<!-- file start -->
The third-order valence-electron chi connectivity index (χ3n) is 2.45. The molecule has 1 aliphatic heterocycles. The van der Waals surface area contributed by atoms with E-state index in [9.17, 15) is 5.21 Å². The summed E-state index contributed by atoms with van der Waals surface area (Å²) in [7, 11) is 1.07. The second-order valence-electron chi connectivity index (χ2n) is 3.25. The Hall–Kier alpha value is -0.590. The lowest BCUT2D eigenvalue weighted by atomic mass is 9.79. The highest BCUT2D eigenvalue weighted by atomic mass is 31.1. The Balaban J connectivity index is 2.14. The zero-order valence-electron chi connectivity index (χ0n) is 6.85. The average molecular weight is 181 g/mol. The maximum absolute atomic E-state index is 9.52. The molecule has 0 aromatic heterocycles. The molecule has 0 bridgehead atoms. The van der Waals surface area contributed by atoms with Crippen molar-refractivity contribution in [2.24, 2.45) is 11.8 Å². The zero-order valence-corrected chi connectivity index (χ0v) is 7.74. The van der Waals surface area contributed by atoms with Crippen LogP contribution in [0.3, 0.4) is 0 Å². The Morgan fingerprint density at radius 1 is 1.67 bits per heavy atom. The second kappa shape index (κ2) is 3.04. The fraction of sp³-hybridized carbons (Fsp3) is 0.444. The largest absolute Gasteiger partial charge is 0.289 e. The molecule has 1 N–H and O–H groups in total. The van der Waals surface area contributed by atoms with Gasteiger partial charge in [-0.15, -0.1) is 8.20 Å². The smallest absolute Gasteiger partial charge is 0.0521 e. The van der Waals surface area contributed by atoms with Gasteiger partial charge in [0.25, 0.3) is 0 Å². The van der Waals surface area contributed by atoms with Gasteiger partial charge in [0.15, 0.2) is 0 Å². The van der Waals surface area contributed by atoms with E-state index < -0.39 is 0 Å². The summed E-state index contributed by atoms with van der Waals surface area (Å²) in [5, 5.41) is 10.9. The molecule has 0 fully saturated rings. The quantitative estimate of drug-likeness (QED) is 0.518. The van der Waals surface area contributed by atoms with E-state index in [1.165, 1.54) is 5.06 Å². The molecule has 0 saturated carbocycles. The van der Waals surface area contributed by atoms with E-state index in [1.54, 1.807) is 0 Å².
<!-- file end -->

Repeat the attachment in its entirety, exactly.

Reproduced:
The third-order valence-electron chi connectivity index (χ3n) is 2.45. The molecule has 1 aliphatic heterocycles. The van der Waals surface area contributed by atoms with E-state index in [9.17, 15) is 5.21 Å². The summed E-state index contributed by atoms with van der Waals surface area (Å²) in [7, 11) is 1.07. The second-order valence-electron chi connectivity index (χ2n) is 3.25. The Hall–Kier alpha value is -0.590. The lowest BCUT2D eigenvalue weighted by atomic mass is 9.79. The highest BCUT2D eigenvalue weighted by atomic mass is 31.1. The Balaban J connectivity index is 2.14. The zero-order valence-electron chi connectivity index (χ0n) is 6.85. The average molecular weight is 181 g/mol. The maximum absolute atomic E-state index is 9.52. The molecule has 0 aromatic heterocycles. The molecule has 0 bridgehead atoms. The van der Waals surface area contributed by atoms with Crippen molar-refractivity contribution in [2.24, 2.45) is 11.8 Å². The zero-order valence-corrected chi connectivity index (χ0v) is 7.74. The van der Waals surface area contributed by atoms with Crippen LogP contribution in [0.3, 0.4) is 0 Å². The Morgan fingerprint density at radius 1 is 1.67 bits per heavy atom. The second kappa shape index (κ2) is 3.04. The fraction of sp³-hybridized carbons (Fsp3) is 0.444. The largest absolute Gasteiger partial charge is 0.289 e. The molecule has 1 N–H and O–H groups in total. The van der Waals surface area contributed by atoms with Gasteiger partial charge in [-0.15, -0.1) is 8.20 Å². The smallest absolute Gasteiger partial charge is 0.0521 e. The van der Waals surface area contributed by atoms with Gasteiger partial charge in [0.25, 0.3) is 0 Å². The van der Waals surface area contributed by atoms with Gasteiger partial charge in [0.15, 0.2) is 0 Å². The van der Waals surface area contributed by atoms with E-state index < -0.39 is 0 Å². The summed E-state index contributed by atoms with van der Waals surface area (Å²) in [5, 5.41) is 10.9. The molecule has 0 fully saturated rings. The quantitative estimate of drug-likeness (QED) is 0.518. The van der Waals surface area contributed by atoms with E-state index in [1.165, 1.54) is 5.06 Å². The molecule has 0 saturated carbocycles. The van der Waals surface area contributed by atoms with E-state index in [1.54, 1.807) is 0 Å².